The Biggest Mistake You're Making With Tuna Salad

Tuna salad is a simple go-to meal that is totally craveable when done right. However, it's usually relegated to a basic lunch, thrown together quickly with little regard for balance or quality ingredients. Why does this dish so often fall flat when made at home? Food Republic spoke to Michael Feinberg, executive chef at Around the Clock Diner in East Rutherford, New Jersey, to get his take on why your tuna salad is often not as good as it could be.

In Feinberg's opinion, skipping out on acidic ingredients is a huge mistake. "With tuna from a can and mayonnaise from a jar, most tuna salads miss freshness," he explains, and acid helps to bring everything together. Tangy and bright ingredients create a delicious contrast and introduces vibrancy to the richer ingredients. It provides invaluable balance to a dish largely made up of mild, sweet, and fatty components.

Feinberg tells home cooks, "don't be afraid to add a squeeze of lemon to add freshness to the salad ... Or you can add a touch Dijon mustard, which also adds acid." Vinegar is another obvious choice. Opt for a bottle that doesn't introduce too much sweetness, since many mayonnaise brands include some sugar.  White wine, red wine, distilled white, or apple cider vinegar are all good to use.

Other ways to introduce acid to tuna salad

Acidic ingredients are necessary to really round out your tuna salad's profile, and they also provide an opportunity to add interesting flavors to your standard recipe. Many ingredients with a notable tang can give tuna salad the life it needs. Michael Feinberg recommends Dijon mustard, but different kinds of mustard can also work to add tang, as well as a spicy burn, depending on how strong the condiment is.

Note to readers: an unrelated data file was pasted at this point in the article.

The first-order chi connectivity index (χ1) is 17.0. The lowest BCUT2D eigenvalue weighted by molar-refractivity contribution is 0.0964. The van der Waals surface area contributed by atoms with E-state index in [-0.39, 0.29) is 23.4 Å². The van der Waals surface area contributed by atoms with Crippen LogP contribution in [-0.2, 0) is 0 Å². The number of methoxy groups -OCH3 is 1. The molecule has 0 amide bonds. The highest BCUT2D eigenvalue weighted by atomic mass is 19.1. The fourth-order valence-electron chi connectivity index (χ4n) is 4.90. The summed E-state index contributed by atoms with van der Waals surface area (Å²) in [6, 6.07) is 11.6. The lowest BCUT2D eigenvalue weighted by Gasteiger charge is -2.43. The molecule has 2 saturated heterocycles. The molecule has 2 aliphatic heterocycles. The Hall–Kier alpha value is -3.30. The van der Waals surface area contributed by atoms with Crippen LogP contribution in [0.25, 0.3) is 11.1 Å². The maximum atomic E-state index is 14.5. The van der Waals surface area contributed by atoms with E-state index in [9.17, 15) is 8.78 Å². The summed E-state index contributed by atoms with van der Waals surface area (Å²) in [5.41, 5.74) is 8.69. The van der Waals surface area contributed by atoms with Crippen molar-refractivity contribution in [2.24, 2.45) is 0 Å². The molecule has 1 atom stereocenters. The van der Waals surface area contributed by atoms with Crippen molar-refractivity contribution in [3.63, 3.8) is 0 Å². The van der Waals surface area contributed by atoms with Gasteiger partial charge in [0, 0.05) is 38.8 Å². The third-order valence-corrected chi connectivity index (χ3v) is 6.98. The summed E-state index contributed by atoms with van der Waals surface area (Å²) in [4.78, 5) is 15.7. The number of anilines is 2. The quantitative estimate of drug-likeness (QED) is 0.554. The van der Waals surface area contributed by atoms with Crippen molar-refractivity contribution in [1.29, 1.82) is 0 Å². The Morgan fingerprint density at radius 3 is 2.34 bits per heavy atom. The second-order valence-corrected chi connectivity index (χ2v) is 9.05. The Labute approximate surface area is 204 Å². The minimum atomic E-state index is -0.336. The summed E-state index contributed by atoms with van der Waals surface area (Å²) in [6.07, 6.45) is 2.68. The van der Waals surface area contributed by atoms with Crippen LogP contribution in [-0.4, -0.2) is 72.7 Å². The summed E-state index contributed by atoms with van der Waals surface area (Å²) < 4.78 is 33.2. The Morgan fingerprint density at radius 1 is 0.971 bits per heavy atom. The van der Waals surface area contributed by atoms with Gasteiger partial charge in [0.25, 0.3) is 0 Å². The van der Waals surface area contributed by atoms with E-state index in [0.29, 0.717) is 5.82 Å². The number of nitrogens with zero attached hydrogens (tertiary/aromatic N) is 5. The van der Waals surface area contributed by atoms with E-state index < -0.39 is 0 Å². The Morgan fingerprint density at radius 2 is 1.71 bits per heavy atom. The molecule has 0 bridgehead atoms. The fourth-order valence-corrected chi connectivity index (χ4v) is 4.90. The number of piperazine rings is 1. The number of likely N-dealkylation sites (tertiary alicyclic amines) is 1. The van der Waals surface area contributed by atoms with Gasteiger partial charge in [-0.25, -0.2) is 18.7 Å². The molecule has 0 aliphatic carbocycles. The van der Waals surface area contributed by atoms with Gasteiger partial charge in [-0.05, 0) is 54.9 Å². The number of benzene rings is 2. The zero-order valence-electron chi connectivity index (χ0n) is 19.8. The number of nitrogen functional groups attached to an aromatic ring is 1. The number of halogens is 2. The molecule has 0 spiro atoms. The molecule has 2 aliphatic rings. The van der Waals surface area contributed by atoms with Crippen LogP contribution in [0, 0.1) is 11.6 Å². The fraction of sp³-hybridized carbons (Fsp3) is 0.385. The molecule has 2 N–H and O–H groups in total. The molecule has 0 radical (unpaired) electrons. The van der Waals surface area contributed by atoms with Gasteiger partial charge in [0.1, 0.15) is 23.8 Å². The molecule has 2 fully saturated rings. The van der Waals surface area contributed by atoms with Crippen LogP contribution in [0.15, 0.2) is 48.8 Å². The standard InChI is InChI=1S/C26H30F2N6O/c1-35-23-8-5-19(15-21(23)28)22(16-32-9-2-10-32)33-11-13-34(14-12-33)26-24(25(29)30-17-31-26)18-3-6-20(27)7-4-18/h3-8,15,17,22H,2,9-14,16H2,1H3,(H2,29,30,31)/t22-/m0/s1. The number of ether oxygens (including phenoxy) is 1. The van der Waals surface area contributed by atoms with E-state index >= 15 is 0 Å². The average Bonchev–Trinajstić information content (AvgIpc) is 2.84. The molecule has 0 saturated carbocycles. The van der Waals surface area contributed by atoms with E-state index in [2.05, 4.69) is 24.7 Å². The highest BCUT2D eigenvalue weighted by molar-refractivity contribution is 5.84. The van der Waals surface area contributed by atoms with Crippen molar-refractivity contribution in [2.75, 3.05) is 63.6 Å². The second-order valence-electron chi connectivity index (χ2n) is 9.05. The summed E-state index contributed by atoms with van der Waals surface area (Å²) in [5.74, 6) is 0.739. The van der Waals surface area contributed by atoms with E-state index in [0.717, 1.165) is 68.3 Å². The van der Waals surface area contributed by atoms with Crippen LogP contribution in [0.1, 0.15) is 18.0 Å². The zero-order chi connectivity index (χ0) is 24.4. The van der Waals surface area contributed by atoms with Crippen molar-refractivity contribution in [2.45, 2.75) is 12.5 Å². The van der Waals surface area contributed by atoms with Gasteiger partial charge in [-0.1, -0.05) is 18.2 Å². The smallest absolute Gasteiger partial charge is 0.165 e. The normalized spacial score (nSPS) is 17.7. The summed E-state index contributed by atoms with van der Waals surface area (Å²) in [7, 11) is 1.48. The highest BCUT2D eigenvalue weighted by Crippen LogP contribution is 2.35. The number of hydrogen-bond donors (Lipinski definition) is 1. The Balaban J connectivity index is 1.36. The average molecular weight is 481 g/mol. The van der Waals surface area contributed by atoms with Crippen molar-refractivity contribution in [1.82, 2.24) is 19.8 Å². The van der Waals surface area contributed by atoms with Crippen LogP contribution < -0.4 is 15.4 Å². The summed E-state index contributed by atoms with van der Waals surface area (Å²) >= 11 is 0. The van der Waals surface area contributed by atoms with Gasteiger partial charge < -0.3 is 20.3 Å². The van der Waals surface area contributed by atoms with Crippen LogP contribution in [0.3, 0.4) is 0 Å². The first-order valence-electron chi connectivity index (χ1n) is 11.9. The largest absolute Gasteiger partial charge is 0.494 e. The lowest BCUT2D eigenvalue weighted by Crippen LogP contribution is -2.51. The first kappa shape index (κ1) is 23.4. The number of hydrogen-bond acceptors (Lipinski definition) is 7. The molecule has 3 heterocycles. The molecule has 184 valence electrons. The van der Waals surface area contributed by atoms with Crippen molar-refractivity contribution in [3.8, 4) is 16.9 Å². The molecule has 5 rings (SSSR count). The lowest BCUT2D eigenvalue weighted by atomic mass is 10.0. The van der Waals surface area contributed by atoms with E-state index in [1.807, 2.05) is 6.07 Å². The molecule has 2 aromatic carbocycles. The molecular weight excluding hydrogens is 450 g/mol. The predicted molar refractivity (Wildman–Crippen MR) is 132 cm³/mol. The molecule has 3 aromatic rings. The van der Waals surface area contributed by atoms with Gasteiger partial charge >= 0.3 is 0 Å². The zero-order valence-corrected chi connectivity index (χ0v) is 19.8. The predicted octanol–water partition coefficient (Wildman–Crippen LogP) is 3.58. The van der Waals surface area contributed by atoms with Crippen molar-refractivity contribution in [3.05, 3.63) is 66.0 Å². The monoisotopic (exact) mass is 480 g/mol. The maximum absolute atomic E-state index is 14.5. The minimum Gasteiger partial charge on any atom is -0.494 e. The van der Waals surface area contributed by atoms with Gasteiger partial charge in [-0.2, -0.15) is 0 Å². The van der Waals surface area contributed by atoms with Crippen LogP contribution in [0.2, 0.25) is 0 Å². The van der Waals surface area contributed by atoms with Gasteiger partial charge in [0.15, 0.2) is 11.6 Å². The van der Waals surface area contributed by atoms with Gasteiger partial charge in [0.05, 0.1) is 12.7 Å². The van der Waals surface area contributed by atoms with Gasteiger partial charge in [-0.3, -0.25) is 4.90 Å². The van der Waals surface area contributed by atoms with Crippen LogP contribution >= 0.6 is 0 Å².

When perusing your refrigerator, you might find more punchy and acidic items, like preserved lemons, pickled jalapeños, dill pickles, banana peppers, olives, capers, or hot cherry peppers. Finely dice any of these for mixing into your salad, add a splash of the brine to the tuna, or do both. After you incorporate these additions, give your tuna a taste before adding salt, so you don't accidentally oversalt your salad. 

A creamy ingredient swap for tuna salad without mayo is another way to invite acid to the party. Replace a portion of the mayo with something tangier, like Greek yogurt, sour cream, or labneh.

More tuna salad tips

You may be thinking that a salad like this is better if you store it in the fridge and let the flavors meld for a couple of days. However, Michael Feinberg says, "I think the sweet spot is somewhere in between." You can leave it to rest in the fridge if you prefer it that way, but it may need some adjustments once you're ready to eat it.

In Feinberg's opinion, the temperature of your salad really matters. If you make tuna salad with cold mayo and eat it right away, Feinberg thinks the balance is just about perfect, but if you make a batch in advance and store it in the fridge, he suggests letting the salad rest at room temperature just for a bit. It takes chill off the salad, so that you can fully taste all the flavors that may otherwise be dulled by the cold.

The flavors of any tuna salad also soften quite a bit after resting in the fridge. Feinberg says that adding another squeeze of fresh lemon or lime juice, and also some freshly-cracked black pepper, can add sharpness and tanginess back to the salad. Dig in, and you certainly won't be disappointed.